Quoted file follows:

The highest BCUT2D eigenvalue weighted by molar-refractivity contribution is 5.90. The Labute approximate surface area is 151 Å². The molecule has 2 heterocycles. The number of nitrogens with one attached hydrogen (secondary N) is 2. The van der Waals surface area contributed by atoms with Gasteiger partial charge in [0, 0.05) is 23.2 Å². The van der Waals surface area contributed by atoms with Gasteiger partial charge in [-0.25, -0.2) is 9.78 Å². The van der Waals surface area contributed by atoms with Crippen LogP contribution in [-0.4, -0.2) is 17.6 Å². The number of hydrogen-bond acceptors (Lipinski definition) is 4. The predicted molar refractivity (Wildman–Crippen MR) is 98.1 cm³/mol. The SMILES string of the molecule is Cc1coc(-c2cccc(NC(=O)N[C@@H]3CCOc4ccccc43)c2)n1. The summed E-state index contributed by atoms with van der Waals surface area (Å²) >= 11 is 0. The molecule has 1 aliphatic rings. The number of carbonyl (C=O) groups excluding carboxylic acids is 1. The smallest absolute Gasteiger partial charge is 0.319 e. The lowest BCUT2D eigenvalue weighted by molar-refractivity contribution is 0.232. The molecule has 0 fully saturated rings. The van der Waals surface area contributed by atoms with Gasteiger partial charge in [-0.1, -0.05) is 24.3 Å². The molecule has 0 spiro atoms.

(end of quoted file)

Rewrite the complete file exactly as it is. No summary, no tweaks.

The highest BCUT2D eigenvalue weighted by molar-refractivity contribution is 5.90. The Labute approximate surface area is 151 Å². The molecule has 2 heterocycles. The number of nitrogens with one attached hydrogen (secondary N) is 2. The van der Waals surface area contributed by atoms with Gasteiger partial charge in [0, 0.05) is 23.2 Å². The van der Waals surface area contributed by atoms with Gasteiger partial charge in [-0.25, -0.2) is 9.78 Å². The van der Waals surface area contributed by atoms with Crippen LogP contribution in [-0.4, -0.2) is 17.6 Å². The number of hydrogen-bond acceptors (Lipinski definition) is 4. The predicted molar refractivity (Wildman–Crippen MR) is 98.1 cm³/mol. The SMILES string of the molecule is Cc1coc(-c2cccc(NC(=O)N[C@@H]3CCOc4ccccc43)c2)n1. The summed E-state index contributed by atoms with van der Waals surface area (Å²) >= 11 is 0. The molecule has 1 aliphatic rings. The number of carbonyl (C=O) groups excluding carboxylic acids is 1. The smallest absolute Gasteiger partial charge is 0.319 e. The lowest BCUT2D eigenvalue weighted by molar-refractivity contribution is 0.232. The molecule has 0 fully saturated rings. The van der Waals surface area contributed by atoms with Gasteiger partial charge in [-0.1, -0.05) is 24.3 Å². The molecule has 0 spiro atoms.